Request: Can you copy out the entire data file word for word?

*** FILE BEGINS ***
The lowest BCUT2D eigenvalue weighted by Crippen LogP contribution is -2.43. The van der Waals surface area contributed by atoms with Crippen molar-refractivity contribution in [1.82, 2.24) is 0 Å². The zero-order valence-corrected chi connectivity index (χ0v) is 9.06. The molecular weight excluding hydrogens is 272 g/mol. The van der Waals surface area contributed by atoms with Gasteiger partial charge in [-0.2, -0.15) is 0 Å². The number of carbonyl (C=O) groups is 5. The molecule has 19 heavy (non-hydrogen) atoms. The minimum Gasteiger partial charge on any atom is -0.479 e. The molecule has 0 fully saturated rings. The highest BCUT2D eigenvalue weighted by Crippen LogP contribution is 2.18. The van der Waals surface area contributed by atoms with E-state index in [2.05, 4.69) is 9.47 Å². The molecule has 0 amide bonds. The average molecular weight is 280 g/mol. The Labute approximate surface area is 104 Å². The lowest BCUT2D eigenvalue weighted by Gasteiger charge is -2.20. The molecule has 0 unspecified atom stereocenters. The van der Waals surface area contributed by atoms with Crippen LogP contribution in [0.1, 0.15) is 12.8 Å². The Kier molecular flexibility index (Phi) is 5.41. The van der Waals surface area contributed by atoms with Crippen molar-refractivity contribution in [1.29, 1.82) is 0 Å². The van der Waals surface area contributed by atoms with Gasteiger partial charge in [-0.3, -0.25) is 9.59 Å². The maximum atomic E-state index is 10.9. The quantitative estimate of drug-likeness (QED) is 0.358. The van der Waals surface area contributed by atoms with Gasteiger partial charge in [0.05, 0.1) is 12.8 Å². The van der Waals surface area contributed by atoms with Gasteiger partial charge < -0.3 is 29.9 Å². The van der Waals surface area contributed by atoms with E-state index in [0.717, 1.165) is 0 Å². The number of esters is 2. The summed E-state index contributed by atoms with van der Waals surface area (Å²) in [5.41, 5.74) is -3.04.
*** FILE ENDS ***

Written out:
The lowest BCUT2D eigenvalue weighted by Crippen LogP contribution is -2.43. The van der Waals surface area contributed by atoms with Crippen molar-refractivity contribution in [1.82, 2.24) is 0 Å². The zero-order valence-corrected chi connectivity index (χ0v) is 9.06. The molecular weight excluding hydrogens is 272 g/mol. The van der Waals surface area contributed by atoms with Gasteiger partial charge in [-0.2, -0.15) is 0 Å². The number of carbonyl (C=O) groups is 5. The molecule has 19 heavy (non-hydrogen) atoms. The minimum Gasteiger partial charge on any atom is -0.479 e. The molecule has 0 fully saturated rings. The highest BCUT2D eigenvalue weighted by Crippen LogP contribution is 2.18. The van der Waals surface area contributed by atoms with E-state index in [2.05, 4.69) is 9.47 Å². The molecule has 0 amide bonds. The average molecular weight is 280 g/mol. The Labute approximate surface area is 104 Å². The lowest BCUT2D eigenvalue weighted by Gasteiger charge is -2.20. The molecule has 0 unspecified atom stereocenters. The van der Waals surface area contributed by atoms with Crippen LogP contribution in [0.1, 0.15) is 12.8 Å². The Kier molecular flexibility index (Phi) is 5.41. The van der Waals surface area contributed by atoms with Crippen molar-refractivity contribution in [1.29, 1.82) is 0 Å². The van der Waals surface area contributed by atoms with Gasteiger partial charge in [-0.3, -0.25) is 9.59 Å². The maximum atomic E-state index is 10.9. The quantitative estimate of drug-likeness (QED) is 0.358. The van der Waals surface area contributed by atoms with Gasteiger partial charge in [0.05, 0.1) is 12.8 Å². The van der Waals surface area contributed by atoms with Gasteiger partial charge < -0.3 is 29.9 Å². The van der Waals surface area contributed by atoms with E-state index in [0.717, 1.165) is 0 Å². The number of esters is 2. The summed E-state index contributed by atoms with van der Waals surface area (Å²) in [5.41, 5.74) is -3.04.